Incrementality of SME Loan Guarantees

Incrementality of SME Loan Guarantees In many countries, loan guarantee programs are important elements of government policy with respect to small- and medium-sized enterprises (SMEs). If loan guarantee schemes are to be effective, a majority of firms obtaining assistance through such a scheme ought not to be able to obtain financing from existing sources: a property known as incrementality or additionality. This paper describes a new approach to measuring incrementality. This work uses a two-stage process to estimate the incrementality of loans made under the terms of the Canada Small Business Financing (CSBF) program. First, a logistic regression-based model of loan outcomes (essentially a credit-scoring model) is estimated based on a large representative sample of SMEs. The resulting model was consistent with prior expectations and exhibited high levels of goodness-of-fit. The model was then employed to classify a sample of firms that had received loans under the terms of the loan guarantee scheme. Incremental loans ought to be classified as “turndowns” by the model; hence the proportion of loan guarantee recipients that the model classified as turndowns is a direct measure of incrementality. For the CSBF loan guarantee program incrementality was estimated (with 95% confidence) as 74.8±9.0%. http://www.deepdyve.com/assets/images/DeepDyve-Logo-lg.png Small Business Economics Springer Journals

Incrementality of SME Loan Guarantees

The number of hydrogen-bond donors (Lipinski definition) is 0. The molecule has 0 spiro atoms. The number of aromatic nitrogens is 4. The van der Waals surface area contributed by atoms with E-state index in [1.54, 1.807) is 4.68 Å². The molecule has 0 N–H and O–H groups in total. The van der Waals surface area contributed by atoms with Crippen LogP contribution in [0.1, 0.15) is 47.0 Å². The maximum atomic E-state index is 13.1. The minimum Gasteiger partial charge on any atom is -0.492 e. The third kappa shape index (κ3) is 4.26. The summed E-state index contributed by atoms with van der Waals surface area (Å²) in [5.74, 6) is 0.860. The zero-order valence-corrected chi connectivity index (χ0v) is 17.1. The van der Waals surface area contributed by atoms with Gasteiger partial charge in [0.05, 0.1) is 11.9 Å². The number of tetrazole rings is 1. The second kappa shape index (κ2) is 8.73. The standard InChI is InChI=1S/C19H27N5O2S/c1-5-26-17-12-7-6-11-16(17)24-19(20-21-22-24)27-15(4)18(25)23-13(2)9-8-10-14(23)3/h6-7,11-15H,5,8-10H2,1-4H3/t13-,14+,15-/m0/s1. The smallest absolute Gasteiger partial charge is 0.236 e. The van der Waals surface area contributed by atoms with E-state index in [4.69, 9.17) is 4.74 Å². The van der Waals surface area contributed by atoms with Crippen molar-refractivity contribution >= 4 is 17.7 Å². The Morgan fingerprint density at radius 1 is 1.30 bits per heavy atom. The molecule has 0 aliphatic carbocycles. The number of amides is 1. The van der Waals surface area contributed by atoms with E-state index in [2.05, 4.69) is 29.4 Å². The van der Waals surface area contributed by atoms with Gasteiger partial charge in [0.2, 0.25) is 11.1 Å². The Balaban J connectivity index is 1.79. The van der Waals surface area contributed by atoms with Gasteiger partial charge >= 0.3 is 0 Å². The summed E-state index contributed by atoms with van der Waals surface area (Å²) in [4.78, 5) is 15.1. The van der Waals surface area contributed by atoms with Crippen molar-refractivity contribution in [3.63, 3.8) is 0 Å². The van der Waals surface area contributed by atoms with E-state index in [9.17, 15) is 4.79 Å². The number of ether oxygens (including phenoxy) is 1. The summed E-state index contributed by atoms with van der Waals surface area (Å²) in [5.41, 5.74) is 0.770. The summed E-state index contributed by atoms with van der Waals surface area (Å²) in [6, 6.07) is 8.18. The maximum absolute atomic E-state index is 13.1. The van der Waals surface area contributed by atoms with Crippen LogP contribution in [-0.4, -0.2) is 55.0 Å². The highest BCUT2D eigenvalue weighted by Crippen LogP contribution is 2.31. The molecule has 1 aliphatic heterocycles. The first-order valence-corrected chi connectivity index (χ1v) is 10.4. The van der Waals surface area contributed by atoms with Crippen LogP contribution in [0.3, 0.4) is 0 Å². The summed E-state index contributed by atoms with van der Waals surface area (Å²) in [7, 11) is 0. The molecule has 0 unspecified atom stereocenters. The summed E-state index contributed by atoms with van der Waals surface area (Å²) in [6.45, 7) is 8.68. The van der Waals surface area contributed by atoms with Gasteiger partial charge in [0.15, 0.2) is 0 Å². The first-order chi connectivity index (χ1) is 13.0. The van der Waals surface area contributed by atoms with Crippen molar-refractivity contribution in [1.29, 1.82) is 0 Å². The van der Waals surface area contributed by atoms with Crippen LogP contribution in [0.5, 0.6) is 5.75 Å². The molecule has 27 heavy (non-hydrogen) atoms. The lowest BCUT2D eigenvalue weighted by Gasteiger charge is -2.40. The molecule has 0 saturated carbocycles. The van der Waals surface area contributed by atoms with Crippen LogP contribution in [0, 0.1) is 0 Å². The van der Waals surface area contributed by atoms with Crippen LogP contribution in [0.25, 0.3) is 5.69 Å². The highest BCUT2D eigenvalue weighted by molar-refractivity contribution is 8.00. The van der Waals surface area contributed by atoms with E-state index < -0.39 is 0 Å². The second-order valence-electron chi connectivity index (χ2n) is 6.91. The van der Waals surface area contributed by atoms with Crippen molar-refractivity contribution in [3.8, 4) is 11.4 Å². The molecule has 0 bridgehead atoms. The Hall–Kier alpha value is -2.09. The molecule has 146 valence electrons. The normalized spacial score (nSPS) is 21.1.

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Publisher
Kluwer Academic Publishers-Plenum Publishers
Copyright
Copyright © 2006 by Springer
Subject
Business and Management; Management; Microeconomics; Entrepreneurship; Industrial Organization
ISSN
0921-898X
eISSN
1573-0913
D.O.I.
10.1007/s11187-005-4411-4
Publisher site
See Article on Publisher Site

Abstract

In many countries, loan guarantee programs are important elements of government policy with respect to small- and medium-sized enterprises (SMEs). If loan guarantee schemes are to be effective, a majority of firms obtaining assistance through such a scheme ought not to be able to obtain financing from existing sources: a property known as incrementality or additionality. This paper describes a new approach to measuring incrementality. This work uses a two-stage process to estimate the incrementality of loans made under the terms of the Canada Small Business Financing (CSBF) program. First, a logistic regression-based model of loan outcomes (essentially a credit-scoring model) is estimated based on a large representative sample of SMEs. The resulting model was consistent with prior expectations and exhibited high levels of goodness-of-fit. The model was then employed to classify a sample of firms that had received loans under the terms of the loan guarantee scheme. Incremental loans ought to be classified as “turndowns” by the model; hence the proportion of loan guarantee recipients that the model classified as turndowns is a direct measure of incrementality. For the CSBF loan guarantee program incrementality was estimated (with 95% confidence) as 74.8±9.0%.

Journal

Small Business EconomicsSpringer Journals

Published: Nov 29, 2006

References

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